Winant then suggested an after dinner tasting of a couple of lambics from Brouwerij Boon’s family of Monoblend Oude Geuze brews, in this case, Vat 108 and 109. Having already tasted these excellent lambics before, I quickly agreed to his suggestion. About the Monoblend family of lambics, Karel Boon, son of Frank Boon, had this to say: Mono’blend’: These are composed of about 90% of three year old, and sometimes four year old, lambics drawn from a single foeder (a huge oak barrel) and blended with about 10% one-year old lambic to spark a refermentation in the bottle. This is always the case with our monoblends. Without the bottle conditioning, you’d have a flat beer, not made to age, and not as complex.” Karel Boon and his brother Jos are taking over day to day operations at Brouwerij Boon, as their father Frank eases into a well-deserved retirement.

Frank Boon (left) with his son, Karel Boon, during Toer de Geuze 2019.
Oude Geuze Boon à L’Ancienne Vat 108 and 109 Monoblends.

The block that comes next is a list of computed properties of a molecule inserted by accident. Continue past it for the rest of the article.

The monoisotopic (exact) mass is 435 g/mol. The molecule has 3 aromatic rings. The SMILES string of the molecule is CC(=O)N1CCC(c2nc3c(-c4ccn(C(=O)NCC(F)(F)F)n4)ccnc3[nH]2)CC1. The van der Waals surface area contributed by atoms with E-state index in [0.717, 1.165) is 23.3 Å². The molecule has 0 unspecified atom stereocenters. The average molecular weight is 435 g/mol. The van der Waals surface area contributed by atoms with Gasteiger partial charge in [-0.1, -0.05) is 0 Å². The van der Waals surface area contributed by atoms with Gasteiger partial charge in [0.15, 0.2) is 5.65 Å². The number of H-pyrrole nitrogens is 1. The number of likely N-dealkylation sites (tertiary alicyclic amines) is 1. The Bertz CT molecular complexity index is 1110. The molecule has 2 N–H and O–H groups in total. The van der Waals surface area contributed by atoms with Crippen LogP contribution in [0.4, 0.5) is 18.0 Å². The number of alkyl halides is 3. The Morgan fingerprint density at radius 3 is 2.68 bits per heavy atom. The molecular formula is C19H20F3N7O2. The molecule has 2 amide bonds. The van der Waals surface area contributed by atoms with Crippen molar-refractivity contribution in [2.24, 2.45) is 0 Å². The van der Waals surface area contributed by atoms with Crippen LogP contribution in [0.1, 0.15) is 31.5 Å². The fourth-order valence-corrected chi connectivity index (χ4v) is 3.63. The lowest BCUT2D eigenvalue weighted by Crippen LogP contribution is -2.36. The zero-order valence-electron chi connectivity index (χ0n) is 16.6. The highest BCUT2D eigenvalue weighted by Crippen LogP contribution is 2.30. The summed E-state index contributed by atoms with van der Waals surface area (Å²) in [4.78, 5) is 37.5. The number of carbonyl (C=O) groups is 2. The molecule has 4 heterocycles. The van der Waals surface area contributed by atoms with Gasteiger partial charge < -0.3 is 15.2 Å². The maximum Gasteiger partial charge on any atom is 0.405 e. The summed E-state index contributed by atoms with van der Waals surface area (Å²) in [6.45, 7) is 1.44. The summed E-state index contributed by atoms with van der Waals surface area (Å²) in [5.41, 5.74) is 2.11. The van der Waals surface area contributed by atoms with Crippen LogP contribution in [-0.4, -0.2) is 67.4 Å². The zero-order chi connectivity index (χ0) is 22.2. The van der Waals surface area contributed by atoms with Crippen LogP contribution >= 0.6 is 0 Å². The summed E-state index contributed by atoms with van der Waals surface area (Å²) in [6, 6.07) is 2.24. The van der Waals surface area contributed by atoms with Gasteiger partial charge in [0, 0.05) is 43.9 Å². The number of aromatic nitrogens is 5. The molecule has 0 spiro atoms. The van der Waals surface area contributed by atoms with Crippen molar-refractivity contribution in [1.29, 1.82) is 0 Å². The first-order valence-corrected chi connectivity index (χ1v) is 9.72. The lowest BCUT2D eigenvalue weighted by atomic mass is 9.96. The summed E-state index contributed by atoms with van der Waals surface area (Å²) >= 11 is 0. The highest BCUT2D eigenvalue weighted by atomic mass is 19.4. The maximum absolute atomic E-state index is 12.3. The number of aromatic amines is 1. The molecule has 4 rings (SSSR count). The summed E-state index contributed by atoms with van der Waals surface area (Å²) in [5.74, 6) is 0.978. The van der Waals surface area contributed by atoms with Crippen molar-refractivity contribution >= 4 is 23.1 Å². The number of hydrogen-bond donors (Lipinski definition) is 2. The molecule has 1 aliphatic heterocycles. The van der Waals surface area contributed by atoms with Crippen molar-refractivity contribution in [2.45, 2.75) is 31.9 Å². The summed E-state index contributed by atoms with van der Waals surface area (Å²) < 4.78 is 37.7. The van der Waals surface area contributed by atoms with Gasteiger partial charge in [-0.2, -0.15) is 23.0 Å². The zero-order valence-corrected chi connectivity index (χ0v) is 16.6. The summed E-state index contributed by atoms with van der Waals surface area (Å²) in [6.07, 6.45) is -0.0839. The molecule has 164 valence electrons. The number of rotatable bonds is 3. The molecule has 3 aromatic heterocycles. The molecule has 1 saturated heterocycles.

All of the Monoblends that I have tasted have been very dry, complex, and among some of the most pleasing Oude Geuzes I have experienced. The 108 and 109 are among my favorites. Vat 31 is the most recent Boon Monoblend to be released for sale.

Piétrain owner and chef Marc Winant pouring a Boon Vat 108 Oude Geuze Monoblend.
Oude Geuze Boon à L’Ancienne Vat 108, in which 90% of the lambic came from Foeder 108, which was built in 1935.
A dish of chocolate mousse and whipped cream, paired with Oude Geuze Boon à L’Ancienne Vat 109.
Armand’Spirit Eau de Vie, a liqueur that was created by the distillation of Brouwerij 3 Fonteinen lambics from overheated bottles.

After savoring the two Boon Monoblends, Winant suggested a digestif of Armand’Spirit, an Eau de Vie liqueur that was created by the distillation of the lambics that were ruined by the overheating of thousands of bottles of Brouwerj 3 Fonteinen lambics in a warehouse in 2009. I have tasted Armand’Spirit on a number of occasions, and always enjoyed it. This night was no exception.

Esprit d’Achouffe 2002, from Brasserie d’Achouffe, an eau de vie distilled from 5 year old beer. It has 40% ABV.

Winant then brought out a bottle of Esprit d’Achouffe 2002 from Brasserire d’Achouffe, in Houffalize, an Eau de Vie made by the distillation of five year old beer. I had not tasted this in a few years, and it was a great nightcap after a great meal at Cafe/Restaurant Piétrain.

Piétrain is open from 12 pm-2:30 pm from Tuesday through Friday, and 6 pm-10 pm Tuesday through Saturday. It is closed at lunchtime Saturdays, and all day Sundays and Mondays, as well as holidays. It is located at Lange Lobroekstraat 25 in Antwerp. The telephone is 32 3 236 51 62. I highly recommend it!